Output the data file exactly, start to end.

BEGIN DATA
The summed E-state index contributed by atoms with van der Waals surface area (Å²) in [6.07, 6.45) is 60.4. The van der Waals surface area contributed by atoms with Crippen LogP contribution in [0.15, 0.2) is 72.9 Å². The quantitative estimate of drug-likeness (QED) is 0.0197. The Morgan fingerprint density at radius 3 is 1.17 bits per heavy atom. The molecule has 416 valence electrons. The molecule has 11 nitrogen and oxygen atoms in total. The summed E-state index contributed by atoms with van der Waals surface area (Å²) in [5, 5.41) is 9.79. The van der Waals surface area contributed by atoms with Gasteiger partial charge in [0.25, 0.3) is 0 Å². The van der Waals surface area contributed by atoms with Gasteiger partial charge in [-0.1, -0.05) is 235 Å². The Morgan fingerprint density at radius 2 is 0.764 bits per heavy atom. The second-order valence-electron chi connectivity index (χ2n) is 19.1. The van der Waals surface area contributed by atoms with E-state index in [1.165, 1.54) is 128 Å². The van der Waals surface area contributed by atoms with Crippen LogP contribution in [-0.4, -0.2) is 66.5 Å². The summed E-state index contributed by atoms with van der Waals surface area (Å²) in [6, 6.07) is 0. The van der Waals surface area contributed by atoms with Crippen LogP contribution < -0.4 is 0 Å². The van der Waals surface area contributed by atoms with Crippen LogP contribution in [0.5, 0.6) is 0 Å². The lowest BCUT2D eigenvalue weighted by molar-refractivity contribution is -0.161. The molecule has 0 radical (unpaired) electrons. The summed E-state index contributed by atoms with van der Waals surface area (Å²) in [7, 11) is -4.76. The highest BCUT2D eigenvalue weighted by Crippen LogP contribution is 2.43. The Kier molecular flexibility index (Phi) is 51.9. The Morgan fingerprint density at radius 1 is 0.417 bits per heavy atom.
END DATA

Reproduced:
The summed E-state index contributed by atoms with van der Waals surface area (Å²) in [6.07, 6.45) is 60.4. The van der Waals surface area contributed by atoms with Crippen LogP contribution in [0.15, 0.2) is 72.9 Å². The quantitative estimate of drug-likeness (QED) is 0.0197. The Morgan fingerprint density at radius 3 is 1.17 bits per heavy atom. The molecule has 416 valence electrons. The molecule has 11 nitrogen and oxygen atoms in total. The summed E-state index contributed by atoms with van der Waals surface area (Å²) in [5, 5.41) is 9.79. The van der Waals surface area contributed by atoms with Gasteiger partial charge in [0.25, 0.3) is 0 Å². The van der Waals surface area contributed by atoms with Gasteiger partial charge in [-0.1, -0.05) is 235 Å². The Morgan fingerprint density at radius 2 is 0.764 bits per heavy atom. The second-order valence-electron chi connectivity index (χ2n) is 19.1. The van der Waals surface area contributed by atoms with E-state index in [1.165, 1.54) is 128 Å². The van der Waals surface area contributed by atoms with Crippen LogP contribution in [-0.4, -0.2) is 66.5 Å². The summed E-state index contributed by atoms with van der Waals surface area (Å²) in [6, 6.07) is 0. The van der Waals surface area contributed by atoms with Crippen LogP contribution < -0.4 is 0 Å². The van der Waals surface area contributed by atoms with Crippen LogP contribution in [0.5, 0.6) is 0 Å². The lowest BCUT2D eigenvalue weighted by molar-refractivity contribution is -0.161. The molecule has 0 radical (unpaired) electrons. The summed E-state index contributed by atoms with van der Waals surface area (Å²) in [7, 11) is -4.76. The highest BCUT2D eigenvalue weighted by Crippen LogP contribution is 2.43. The Kier molecular flexibility index (Phi) is 51.9. The Morgan fingerprint density at radius 1 is 0.417 bits per heavy atom.